We were in Paris on the second leg of a trip precipitated by my daughter’s prize-winning art contest entry. It just happened that our friend Slade had swapped out her apartment in DUMBO and her country house in the Berkshires for two apartments in Paris — enough room for her and half a dozen friends.

With no French in my system, I felt a little like John and Abigail, not so much in terms of their righteous indignation about the victims of monarchical culture (though I have to admit I couldn’t help feeling a republican twinge — small r — at the sight of buildings that had been constructed at the cost of so much exploited labor) as a sheer sense of overwhelmedness in the face of a city so much older and more historically rich than the one I live in. If I identified with the Adamses, I couldn’t help, too, thinking of Slade as somewhat Franklinian. Whether or not he got the grammar down, Franklin, to the French, was the quintessential revolutionary — the deliverer of revolution.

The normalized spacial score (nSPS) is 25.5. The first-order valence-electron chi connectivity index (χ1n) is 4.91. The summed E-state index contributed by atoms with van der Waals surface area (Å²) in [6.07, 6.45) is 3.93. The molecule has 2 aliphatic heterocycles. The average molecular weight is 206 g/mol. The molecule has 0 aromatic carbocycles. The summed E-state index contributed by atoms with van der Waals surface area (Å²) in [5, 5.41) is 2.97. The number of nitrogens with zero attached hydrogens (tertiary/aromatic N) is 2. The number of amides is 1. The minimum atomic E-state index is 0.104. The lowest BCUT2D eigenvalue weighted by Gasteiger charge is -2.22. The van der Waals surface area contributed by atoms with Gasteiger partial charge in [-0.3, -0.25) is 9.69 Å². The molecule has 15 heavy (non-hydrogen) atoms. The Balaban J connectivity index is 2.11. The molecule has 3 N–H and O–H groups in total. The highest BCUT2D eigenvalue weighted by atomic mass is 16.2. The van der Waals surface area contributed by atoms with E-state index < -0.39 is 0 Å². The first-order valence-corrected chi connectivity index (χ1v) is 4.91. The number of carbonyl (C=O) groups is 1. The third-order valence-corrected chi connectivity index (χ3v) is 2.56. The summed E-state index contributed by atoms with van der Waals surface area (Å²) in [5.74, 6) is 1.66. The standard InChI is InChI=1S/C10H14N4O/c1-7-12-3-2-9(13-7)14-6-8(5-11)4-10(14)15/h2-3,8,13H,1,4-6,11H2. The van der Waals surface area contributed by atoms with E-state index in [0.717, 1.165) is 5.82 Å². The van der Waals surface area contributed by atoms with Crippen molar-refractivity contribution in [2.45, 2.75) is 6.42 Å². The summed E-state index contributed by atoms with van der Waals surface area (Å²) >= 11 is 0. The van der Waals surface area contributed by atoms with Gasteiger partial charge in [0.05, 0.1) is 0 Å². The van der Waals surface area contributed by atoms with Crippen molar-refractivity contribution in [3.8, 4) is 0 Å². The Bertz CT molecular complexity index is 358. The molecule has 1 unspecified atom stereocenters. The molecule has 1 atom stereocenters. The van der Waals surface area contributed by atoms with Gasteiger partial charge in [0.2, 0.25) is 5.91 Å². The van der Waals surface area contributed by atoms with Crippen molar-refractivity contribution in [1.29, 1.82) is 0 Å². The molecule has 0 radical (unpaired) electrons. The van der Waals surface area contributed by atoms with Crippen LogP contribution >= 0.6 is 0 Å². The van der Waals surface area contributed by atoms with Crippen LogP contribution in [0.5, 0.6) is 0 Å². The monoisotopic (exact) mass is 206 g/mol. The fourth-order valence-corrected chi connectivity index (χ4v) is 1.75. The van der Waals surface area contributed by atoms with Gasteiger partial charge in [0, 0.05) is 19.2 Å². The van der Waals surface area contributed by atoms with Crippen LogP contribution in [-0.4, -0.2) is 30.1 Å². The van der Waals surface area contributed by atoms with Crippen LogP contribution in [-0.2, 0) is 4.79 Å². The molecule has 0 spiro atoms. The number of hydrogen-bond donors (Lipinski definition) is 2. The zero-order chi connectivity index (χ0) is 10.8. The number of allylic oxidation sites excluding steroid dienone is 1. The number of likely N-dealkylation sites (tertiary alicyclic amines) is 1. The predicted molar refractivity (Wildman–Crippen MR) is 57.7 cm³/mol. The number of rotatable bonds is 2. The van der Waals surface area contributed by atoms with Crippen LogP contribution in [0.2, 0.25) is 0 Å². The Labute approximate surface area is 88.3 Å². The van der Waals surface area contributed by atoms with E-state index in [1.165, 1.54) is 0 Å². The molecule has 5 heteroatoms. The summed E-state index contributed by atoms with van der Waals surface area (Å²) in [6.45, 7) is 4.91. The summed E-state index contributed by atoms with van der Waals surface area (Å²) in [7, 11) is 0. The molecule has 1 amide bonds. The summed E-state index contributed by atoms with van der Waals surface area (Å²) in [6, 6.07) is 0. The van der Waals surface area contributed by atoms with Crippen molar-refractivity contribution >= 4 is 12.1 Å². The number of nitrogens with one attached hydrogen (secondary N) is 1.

ladies’ man

Watch out, Paris. Slade’s on a roll, and the revolution will be blogged.

7 responses to “Americans in Paris, part I”

  1. Scotty says:

    I have to admit an old-standing fascination with J. Adams. Anyone whe seems to have been so humorless is someone who I imagine to be filled with a constant internal comedy monologue, running like a tickertape.

    This only makes me love him more: “…Franklin admitted to Adams, and to his French admirers, this, with his odd pronunciation, were but another part of his charm, which only added to Adams’s annoyance. ”

    I love imagining the Waterman clan strolling the streets of Paris. I look forward to more in Pt. II.

  2. Missy says:

    That Slade, she does the most amazing things. I hope this is just chapter one. Loved the contextualization. Now I want to hear some specifics about your trip. What was your favorite neighborhood? What did you eat? More, please!

  3. Missy says:

    I’m such an idiot. Of course this is just part one. Sorry for not being a good close reader. I hope you saw the Wreck of the Medusa in the Giant Painting wing of the Louvre. It’s my favorite, in part because it scares me.